Northern Pacific Rattlesnake Photos – Yosemite Reptiles
Although I haven’t technically seen a rattlesnake in Yosemite, I know they can be found there. The following northern pacific rattlesnake photos were shot just outside the park, in the Tuolumne river canyon.
This large adult was stretched right across the trail. I was lucky I saw him before I got too close. Interesting that he didn’t even rattle his tail…or budge at all! Eventually my impromptu photo shoot got to be too much for him, though. He started slithering away.
I was able to bring him back with a large stick, so I could take a few more pictures. He didn’t seem to mind at all, but after a certain amount of time he realized he couldn’t make it far, so he coiled in a defensive “striking pose”. Though he did raise his rattle, he still never shook it.
Never actually struck at me or the stick, either. I have always loved snakes, so I was grateful to be able to photograph this one so closeup (and in a natural setting). Don’t be too alarmed – I used a zoom lens…it gives the impression I was closer than I actually was.
In truth, though, these snakes will not bother you if you don’t corner or step on them. They are vital parts of the ecosystem, and help keep the pesky rodent population in check.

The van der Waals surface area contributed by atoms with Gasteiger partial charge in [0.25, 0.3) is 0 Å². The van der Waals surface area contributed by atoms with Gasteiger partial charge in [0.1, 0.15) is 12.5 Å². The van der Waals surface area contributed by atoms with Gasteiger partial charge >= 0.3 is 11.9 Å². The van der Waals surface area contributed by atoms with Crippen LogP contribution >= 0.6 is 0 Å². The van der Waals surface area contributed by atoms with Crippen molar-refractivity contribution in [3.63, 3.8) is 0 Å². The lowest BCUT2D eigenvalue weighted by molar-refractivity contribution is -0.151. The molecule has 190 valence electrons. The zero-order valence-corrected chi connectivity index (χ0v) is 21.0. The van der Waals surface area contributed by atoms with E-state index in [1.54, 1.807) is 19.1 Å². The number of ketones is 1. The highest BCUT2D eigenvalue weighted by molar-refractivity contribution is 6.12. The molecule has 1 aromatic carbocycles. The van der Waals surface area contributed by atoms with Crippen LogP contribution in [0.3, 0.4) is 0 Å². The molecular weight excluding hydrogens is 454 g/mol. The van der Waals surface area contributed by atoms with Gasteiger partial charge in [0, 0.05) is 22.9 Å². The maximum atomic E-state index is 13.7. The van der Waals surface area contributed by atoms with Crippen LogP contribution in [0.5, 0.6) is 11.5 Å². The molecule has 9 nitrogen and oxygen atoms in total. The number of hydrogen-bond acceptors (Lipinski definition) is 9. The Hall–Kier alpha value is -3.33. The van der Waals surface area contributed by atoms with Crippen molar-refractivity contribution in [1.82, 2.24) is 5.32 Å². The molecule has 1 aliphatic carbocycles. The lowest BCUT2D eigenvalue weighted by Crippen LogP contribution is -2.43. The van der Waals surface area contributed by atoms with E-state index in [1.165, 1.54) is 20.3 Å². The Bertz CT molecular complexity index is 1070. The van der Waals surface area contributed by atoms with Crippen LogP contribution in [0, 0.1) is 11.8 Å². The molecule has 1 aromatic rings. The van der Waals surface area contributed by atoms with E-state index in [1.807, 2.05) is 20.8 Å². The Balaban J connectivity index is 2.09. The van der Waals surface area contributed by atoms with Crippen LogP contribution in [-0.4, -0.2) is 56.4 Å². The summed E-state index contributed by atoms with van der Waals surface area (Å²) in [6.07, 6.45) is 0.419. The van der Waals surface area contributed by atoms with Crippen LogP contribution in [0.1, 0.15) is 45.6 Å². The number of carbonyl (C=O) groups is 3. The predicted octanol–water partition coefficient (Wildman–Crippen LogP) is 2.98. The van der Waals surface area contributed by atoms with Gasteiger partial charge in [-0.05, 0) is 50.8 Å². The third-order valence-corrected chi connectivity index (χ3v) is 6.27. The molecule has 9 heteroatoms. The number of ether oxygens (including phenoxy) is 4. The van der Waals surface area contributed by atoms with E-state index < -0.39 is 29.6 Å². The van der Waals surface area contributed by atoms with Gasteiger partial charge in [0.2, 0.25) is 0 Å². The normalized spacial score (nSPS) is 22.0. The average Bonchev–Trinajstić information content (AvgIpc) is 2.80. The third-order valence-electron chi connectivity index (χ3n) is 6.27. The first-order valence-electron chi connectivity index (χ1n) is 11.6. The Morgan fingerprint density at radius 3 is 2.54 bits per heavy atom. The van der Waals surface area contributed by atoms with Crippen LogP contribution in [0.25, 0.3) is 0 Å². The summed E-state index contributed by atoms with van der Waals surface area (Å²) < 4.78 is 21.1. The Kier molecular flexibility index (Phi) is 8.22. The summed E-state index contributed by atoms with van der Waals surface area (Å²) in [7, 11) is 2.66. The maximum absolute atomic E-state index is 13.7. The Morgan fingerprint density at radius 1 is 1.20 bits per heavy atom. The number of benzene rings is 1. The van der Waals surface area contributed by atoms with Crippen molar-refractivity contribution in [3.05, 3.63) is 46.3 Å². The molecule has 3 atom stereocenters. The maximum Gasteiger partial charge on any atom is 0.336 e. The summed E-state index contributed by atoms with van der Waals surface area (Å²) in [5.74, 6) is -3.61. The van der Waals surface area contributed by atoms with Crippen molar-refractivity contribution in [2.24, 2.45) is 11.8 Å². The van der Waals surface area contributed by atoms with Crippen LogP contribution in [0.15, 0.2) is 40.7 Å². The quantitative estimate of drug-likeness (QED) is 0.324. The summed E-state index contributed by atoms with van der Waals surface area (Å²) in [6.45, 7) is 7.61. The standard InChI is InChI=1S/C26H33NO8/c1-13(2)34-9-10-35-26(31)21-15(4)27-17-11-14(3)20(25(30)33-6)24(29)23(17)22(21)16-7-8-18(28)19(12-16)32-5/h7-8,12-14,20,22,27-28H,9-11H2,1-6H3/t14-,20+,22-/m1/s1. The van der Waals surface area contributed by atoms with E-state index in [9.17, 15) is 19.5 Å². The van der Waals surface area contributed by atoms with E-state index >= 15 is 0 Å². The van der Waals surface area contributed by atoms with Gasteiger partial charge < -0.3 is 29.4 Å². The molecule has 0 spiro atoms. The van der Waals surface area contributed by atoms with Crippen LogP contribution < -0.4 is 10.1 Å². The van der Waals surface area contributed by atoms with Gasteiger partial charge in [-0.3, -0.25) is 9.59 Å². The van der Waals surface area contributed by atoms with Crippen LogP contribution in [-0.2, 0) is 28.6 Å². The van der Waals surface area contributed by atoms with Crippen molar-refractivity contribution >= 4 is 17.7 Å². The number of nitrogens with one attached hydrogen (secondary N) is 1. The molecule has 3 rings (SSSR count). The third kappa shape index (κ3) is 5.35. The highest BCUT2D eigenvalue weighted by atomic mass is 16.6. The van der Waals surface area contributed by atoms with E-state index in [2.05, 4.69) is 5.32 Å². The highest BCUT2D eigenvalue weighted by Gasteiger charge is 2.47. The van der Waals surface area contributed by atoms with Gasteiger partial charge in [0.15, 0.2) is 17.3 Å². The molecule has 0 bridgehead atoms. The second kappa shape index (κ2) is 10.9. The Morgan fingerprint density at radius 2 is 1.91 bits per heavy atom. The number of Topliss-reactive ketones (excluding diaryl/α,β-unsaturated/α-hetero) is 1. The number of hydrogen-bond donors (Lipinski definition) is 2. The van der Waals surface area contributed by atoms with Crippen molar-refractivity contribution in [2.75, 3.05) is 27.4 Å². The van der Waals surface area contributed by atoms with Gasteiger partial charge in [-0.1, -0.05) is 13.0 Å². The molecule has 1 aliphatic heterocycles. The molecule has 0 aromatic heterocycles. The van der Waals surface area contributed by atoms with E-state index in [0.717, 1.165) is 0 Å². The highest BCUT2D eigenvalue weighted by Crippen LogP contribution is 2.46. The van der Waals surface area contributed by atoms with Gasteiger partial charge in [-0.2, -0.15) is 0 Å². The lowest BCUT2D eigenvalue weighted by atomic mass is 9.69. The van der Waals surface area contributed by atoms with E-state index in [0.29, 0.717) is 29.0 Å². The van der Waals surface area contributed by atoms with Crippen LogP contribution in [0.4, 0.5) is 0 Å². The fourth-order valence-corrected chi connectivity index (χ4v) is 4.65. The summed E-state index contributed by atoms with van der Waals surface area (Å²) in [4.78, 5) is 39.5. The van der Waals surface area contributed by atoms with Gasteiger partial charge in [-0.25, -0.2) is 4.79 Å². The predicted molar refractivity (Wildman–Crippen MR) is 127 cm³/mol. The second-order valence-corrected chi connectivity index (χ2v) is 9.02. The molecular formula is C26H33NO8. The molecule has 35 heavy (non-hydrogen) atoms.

Baby Rattlesnake On the Road – Yosemite Reptiles
To my surprise, just after leaving the parking lot when returning from this hike, I spotted a baby snake right on the road! This was also a northern pacific rattlesnake, a beautiful juvenile specimen.
What was interesting to note was that this little guy was much more aggressive. I suppose this is because at this age, they are much more vulnerable to larger animals trying to prey on them. By contrast, the adult snake is more calm because it’s not such an easy target?
However, I do hear that the baby rattlesnakes pose more of a threat if they actually bite you. This is because they sometimes stay attached to your skin after biting. As if they haven’t mastered the art of striking then pulling back. The extra bite time may give the opportunity for more venom to enter your bloodstream.
Although I wanted to photograph him as well, I also just wanted to rescue him from the passing cars on the street. When I got near it with a stick, it started striking at me right away. Of course, I kept a safe distance, and was able to relocate the snake down the canyon a bit.
They seem to be most active here in the late afternoon when it cools a bit. Considering that the only other rattlesnake I’ve seen in the wild was also along the Tuolumne River canyon, I am dubbing this area “the rattlesnake capital of California.”
For more related images, see my Yosemite Wildlife Collection.
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– Nathan Allen
I’m Nathan Allen, photographer / creator of YosemiteParkPhotos.com (Yosemite Photos) and international travel site I Dreamed Of This. In truth, I lived in San Francisco, New York, & Singapore…but nothing compares to life in the mountains. I share my experiences HERE.